MLB commissioners Bug Selig announced yesterday that he will step down at the end of his current contract as commissioner, which occurs in 2009. Selig has been serving as commissioner since 1992, when he became interim commissioner following the firing of Fay Vincent. He gained the title of commissioner permanently in 1998.
Regardless of your opinions on Selig, baseball has undoubtedly changed immensely in his 14 years as commissioner. The strike of 1994 induced massive changes in baseball's economic and on-field structure. From the advent of the Wild Card to the introduction of Interleague Play in 1997, as well as the beginning of the cash cow that is MLB's online services, Selig has overseen lots of change, some good and some bad in his tenure. Through all of it, his defining moment will likely be when he, befuddled, met with umpires at the 2002 extra inning All-Star Game and declared a tie following the end of the 11th inning.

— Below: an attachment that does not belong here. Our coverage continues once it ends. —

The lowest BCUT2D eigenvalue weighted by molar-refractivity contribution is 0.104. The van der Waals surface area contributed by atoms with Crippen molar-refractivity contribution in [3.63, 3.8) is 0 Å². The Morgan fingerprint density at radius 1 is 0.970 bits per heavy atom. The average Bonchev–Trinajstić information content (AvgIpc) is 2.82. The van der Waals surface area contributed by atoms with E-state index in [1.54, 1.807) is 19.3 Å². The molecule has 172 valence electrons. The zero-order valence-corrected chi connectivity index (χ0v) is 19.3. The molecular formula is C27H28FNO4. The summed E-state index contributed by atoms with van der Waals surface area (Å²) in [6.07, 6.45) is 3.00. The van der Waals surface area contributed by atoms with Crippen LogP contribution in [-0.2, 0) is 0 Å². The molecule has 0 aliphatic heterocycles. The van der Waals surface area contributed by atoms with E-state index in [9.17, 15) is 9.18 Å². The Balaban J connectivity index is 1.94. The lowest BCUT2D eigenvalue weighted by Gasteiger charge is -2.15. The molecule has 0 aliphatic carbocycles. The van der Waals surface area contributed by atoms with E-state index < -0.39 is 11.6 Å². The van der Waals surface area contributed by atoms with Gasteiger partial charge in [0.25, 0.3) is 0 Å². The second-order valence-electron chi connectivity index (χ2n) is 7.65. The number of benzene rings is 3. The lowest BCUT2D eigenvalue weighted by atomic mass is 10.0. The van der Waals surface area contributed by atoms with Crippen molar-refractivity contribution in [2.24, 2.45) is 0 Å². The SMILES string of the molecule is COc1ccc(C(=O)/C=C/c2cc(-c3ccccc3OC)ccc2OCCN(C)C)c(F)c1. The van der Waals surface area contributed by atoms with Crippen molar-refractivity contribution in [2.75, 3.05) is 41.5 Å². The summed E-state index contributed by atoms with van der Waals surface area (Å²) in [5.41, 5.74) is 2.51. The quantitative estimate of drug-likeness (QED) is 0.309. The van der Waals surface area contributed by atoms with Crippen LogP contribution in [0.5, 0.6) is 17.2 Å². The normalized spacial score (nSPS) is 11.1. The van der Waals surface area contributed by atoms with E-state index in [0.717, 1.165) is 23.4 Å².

He certainly wasn't a great photo shoot, and his demeanor often rubbed many fans the wrong way, but the results cannot be questioned. MLB has undertaken many new ideas in the last 14 years that have saved the game from the financial gutter. TV contracts are now worth billions more, salaries (for better or worse) have skyrocketed, and revenue sharing and the luxury tax have been implemented. Whether you credit Selig for that or not, his tenure will undoubtedly be seen as a time of great change.
The question arises now who will be Selig's replacement. It could be an internal executive within MLB, such as Bob DuPuy or Jimmy Lee Solomon, however I offer you another interesting option. George W. Bush. Political opinions aside, Bush I think would be an excellent choice. He holds the political connections that bring him great influence and stature in the industry, that could work to MLB's benefit, and he has always wanted to take the position. As the former owner of the Texas Rangers, he has inside knowledge of the sport and its business, and has a genuine interest in the game. Besides, the timing is perfect for him to step in with the end of Selig's contract being the exact same time as the end of his presidential term. Assuming he isn't that much of a PR drawback by the end of his term, I think the opinion of him as commissioner would be a good one.